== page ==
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  • Warning: Spoilers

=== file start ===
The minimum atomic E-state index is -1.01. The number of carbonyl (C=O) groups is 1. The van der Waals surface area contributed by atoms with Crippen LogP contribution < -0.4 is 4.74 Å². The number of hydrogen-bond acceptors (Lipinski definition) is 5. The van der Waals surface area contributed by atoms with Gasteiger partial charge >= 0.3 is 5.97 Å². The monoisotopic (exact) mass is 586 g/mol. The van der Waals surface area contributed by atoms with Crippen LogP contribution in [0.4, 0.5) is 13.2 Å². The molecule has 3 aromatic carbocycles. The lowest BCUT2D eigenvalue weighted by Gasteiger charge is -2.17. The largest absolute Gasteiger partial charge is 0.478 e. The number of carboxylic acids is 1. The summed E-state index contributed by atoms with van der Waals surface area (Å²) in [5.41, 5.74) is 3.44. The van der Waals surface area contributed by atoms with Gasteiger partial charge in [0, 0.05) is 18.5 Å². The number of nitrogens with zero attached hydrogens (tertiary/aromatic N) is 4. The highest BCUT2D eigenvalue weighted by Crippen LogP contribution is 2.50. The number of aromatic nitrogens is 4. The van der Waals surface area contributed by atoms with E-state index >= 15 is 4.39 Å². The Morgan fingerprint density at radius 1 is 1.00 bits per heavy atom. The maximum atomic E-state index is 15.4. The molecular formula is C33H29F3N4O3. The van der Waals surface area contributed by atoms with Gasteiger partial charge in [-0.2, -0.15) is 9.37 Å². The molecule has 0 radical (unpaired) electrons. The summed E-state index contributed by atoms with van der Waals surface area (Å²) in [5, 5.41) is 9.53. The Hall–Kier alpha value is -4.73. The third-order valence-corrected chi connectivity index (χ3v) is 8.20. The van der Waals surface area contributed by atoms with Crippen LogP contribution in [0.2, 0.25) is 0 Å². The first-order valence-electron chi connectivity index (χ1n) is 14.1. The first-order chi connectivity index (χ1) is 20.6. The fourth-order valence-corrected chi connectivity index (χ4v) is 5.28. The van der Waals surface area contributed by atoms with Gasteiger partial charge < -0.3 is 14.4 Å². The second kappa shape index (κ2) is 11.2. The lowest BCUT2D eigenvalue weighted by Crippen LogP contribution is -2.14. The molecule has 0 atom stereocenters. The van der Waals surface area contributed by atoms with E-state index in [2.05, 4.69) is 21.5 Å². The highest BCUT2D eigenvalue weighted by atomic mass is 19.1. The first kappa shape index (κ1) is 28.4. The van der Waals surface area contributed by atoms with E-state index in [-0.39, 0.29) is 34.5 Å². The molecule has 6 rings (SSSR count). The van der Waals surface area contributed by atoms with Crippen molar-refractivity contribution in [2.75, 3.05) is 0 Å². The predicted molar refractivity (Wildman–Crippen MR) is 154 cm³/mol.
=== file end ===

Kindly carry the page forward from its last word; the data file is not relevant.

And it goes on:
"Willkommen bei den Hartmanns" is a German movie from 2016 that is actually pretty long, runs for almost two hours. The writer and director is Simon Verhoeven and as much as I enjoyed his take on "Männerherzen" as disappointed am I by his effort here in terms of the script. This is a film about refugees, a topic that has been present and controversial in German media for months now so it was about time I guess that this complicated subject also got represented in German film. Here it does and at the same time it doesn't, but what I mean with this I will explain later on. Lets take a look at the cast first. Senta Berger (Verhoeven's mother) plays a major character, an actress who has been in German films for a long long time. Sadly, she was very irrelevant in this film. This was especially disappointing as she was the one introducing the refugee to the family. Her alcoholism story appeared as quickly as it disappeared and was apparently just a desperate attempt to give her character some reason of existence. Alcoholics should be offended. Her husband is played by Heiner Lauterbach. That's right. Have you ever thought to see Heiner Lauterbach be married in a film to the more-than-a-decade-older Senta Berger, with his background (Jenny Elvers etc.) Lets be honest here. His private life is very similar to the one the script criticizes here about his character. Also all the age references about Lauterbach's character cannot make this relationship seem credible. Berger was just miscast (and maybe the connection to the filmmaker) explains why. On a positive note, Lauterbach gives possibly the best performance of the film and has a couple pretty good moments, also in terms of comedy, that I did not really expect from him. Thumbs up for him here for sure. The daughter is played by Palina Rojinski and her character falls in love with Elyas M'Barek's. This is a very fitting relationship in the negative sense. I see both actors as people who may have decent recognition value, physical attractiveness and charisma and I sure would not push Rojinski out of my bed, but I also see both as extremely forgettable when it comes to their range. M'Barek has lots of screen-time, but not a single scene where he could shine as an actor and it's obvious why. Rojinski has 2 or 3 scenes, but she shines in none of them either. Her character's brother is played by the Florian David Fitz and while he does not have immense range either I think he has decent talent when it comes to acting and also shows it to us occasionally, even if he is sometimes in danger of going too much over the top. Eric Kabongo who plays the refugee is bearable, but nothing special. Uwe Ochsenknecht does not have too many scenes, but has nice chemistry with Lauterbach as they share the screen in most of his scenes and makes his character work somehow.